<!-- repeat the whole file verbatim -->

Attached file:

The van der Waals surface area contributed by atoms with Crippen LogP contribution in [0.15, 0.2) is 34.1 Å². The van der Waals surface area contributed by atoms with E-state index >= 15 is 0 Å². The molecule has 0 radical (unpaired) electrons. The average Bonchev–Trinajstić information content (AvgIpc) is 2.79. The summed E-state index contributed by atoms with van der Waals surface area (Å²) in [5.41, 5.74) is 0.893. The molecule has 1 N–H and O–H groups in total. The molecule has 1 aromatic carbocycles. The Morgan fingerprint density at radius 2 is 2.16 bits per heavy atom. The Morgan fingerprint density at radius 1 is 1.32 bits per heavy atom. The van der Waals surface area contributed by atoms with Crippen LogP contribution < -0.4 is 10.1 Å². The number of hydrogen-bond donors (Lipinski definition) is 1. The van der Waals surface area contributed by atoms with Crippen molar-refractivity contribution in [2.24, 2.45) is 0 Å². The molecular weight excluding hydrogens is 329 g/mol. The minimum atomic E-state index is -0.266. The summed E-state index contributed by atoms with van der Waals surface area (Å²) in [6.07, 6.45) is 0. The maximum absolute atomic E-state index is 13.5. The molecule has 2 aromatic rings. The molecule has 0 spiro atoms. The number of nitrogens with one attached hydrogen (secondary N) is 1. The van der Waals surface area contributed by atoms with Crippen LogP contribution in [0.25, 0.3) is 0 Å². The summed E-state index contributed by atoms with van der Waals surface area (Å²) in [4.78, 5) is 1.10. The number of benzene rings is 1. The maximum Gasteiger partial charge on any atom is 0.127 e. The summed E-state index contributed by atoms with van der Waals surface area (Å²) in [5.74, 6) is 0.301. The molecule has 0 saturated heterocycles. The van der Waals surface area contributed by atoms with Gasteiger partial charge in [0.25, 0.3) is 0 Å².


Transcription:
The van der Waals surface area contributed by atoms with Crippen LogP contribution in [0.15, 0.2) is 34.1 Å². The van der Waals surface area contributed by atoms with E-state index >= 15 is 0 Å². The molecule has 0 radical (unpaired) electrons. The average Bonchev–Trinajstić information content (AvgIpc) is 2.79. The summed E-state index contributed by atoms with van der Waals surface area (Å²) in [5.41, 5.74) is 0.893. The molecule has 1 N–H and O–H groups in total. The molecule has 1 aromatic carbocycles. The Morgan fingerprint density at radius 2 is 2.16 bits per heavy atom. The Morgan fingerprint density at radius 1 is 1.32 bits per heavy atom. The van der Waals surface area contributed by atoms with Crippen LogP contribution < -0.4 is 10.1 Å². The number of hydrogen-bond donors (Lipinski definition) is 1. The van der Waals surface area contributed by atoms with Crippen molar-refractivity contribution in [2.24, 2.45) is 0 Å². The molecular weight excluding hydrogens is 329 g/mol. The minimum atomic E-state index is -0.266. The summed E-state index contributed by atoms with van der Waals surface area (Å²) in [6.07, 6.45) is 0. The maximum absolute atomic E-state index is 13.5. The molecule has 2 aromatic rings. The molecule has 0 spiro atoms. The number of nitrogens with one attached hydrogen (secondary N) is 1. The van der Waals surface area contributed by atoms with Crippen LogP contribution in [0.25, 0.3) is 0 Å². The summed E-state index contributed by atoms with van der Waals surface area (Å²) in [4.78, 5) is 1.10. The number of benzene rings is 1. The maximum Gasteiger partial charge on any atom is 0.127 e. The summed E-state index contributed by atoms with van der Waals surface area (Å²) in [5.74, 6) is 0.301. The molecule has 0 saturated heterocycles. The van der Waals surface area contributed by atoms with Gasteiger partial charge in [0.25, 0.3) is 0 Å².